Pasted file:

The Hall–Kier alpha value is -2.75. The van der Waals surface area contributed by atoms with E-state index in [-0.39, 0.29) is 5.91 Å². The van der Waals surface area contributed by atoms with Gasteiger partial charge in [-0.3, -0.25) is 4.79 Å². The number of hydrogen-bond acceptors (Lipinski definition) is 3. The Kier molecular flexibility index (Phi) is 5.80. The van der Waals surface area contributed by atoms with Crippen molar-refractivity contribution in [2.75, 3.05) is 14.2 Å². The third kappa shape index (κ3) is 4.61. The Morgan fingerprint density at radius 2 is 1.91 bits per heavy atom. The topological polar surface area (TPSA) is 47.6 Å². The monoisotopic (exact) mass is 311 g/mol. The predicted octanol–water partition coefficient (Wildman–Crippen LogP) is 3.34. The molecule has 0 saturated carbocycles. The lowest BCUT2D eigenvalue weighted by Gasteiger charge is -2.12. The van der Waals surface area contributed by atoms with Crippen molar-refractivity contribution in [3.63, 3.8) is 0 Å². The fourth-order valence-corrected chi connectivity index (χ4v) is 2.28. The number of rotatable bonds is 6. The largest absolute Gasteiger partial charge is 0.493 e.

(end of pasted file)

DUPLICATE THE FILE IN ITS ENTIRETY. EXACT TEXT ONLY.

The Hall–Kier alpha value is -2.75. The van der Waals surface area contributed by atoms with E-state index in [-0.39, 0.29) is 5.91 Å². The van der Waals surface area contributed by atoms with Gasteiger partial charge in [-0.3, -0.25) is 4.79 Å². The number of hydrogen-bond acceptors (Lipinski definition) is 3. The Kier molecular flexibility index (Phi) is 5.80. The van der Waals surface area contributed by atoms with Crippen molar-refractivity contribution in [2.75, 3.05) is 14.2 Å². The third kappa shape index (κ3) is 4.61. The Morgan fingerprint density at radius 2 is 1.91 bits per heavy atom. The topological polar surface area (TPSA) is 47.6 Å². The monoisotopic (exact) mass is 311 g/mol. The predicted octanol–water partition coefficient (Wildman–Crippen LogP) is 3.34. The molecule has 0 saturated carbocycles. The lowest BCUT2D eigenvalue weighted by Gasteiger charge is -2.12. The van der Waals surface area contributed by atoms with Crippen molar-refractivity contribution in [3.63, 3.8) is 0 Å². The fourth-order valence-corrected chi connectivity index (χ4v) is 2.28. The number of rotatable bonds is 6. The largest absolute Gasteiger partial charge is 0.493 e.